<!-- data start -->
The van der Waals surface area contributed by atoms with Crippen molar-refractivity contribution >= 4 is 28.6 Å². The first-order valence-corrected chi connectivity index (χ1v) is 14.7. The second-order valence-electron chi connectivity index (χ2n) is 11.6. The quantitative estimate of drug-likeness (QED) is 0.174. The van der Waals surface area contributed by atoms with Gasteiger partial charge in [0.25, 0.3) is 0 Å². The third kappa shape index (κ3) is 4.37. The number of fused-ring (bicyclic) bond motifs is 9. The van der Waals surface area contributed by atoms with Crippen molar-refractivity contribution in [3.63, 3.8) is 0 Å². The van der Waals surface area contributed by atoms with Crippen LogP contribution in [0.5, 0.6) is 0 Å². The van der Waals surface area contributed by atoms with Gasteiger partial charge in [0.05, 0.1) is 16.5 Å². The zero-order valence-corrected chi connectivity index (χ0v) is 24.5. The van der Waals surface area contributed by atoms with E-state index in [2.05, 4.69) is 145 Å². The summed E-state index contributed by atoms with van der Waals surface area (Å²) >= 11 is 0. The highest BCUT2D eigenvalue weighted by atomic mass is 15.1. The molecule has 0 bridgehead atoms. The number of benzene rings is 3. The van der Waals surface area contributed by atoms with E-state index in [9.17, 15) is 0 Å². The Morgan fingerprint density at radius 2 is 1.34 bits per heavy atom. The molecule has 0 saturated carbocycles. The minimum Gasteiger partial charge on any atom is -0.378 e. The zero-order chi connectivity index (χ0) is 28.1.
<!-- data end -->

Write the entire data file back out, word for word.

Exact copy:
The van der Waals surface area contributed by atoms with Crippen molar-refractivity contribution >= 4 is 28.6 Å². The first-order valence-corrected chi connectivity index (χ1v) is 14.7. The second-order valence-electron chi connectivity index (χ2n) is 11.6. The quantitative estimate of drug-likeness (QED) is 0.174. The van der Waals surface area contributed by atoms with Gasteiger partial charge in [0.25, 0.3) is 0 Å². The third kappa shape index (κ3) is 4.37. The number of fused-ring (bicyclic) bond motifs is 9. The van der Waals surface area contributed by atoms with Crippen molar-refractivity contribution in [3.63, 3.8) is 0 Å². The van der Waals surface area contributed by atoms with Crippen LogP contribution in [0.5, 0.6) is 0 Å². The van der Waals surface area contributed by atoms with Gasteiger partial charge in [0.05, 0.1) is 16.5 Å². The zero-order valence-corrected chi connectivity index (χ0v) is 24.5. The van der Waals surface area contributed by atoms with E-state index in [2.05, 4.69) is 145 Å². The summed E-state index contributed by atoms with van der Waals surface area (Å²) >= 11 is 0. The highest BCUT2D eigenvalue weighted by atomic mass is 15.1. The molecule has 0 bridgehead atoms. The number of benzene rings is 3. The van der Waals surface area contributed by atoms with E-state index in [9.17, 15) is 0 Å². The Morgan fingerprint density at radius 2 is 1.34 bits per heavy atom. The molecule has 0 saturated carbocycles. The minimum Gasteiger partial charge on any atom is -0.378 e. The zero-order chi connectivity index (χ0) is 28.1.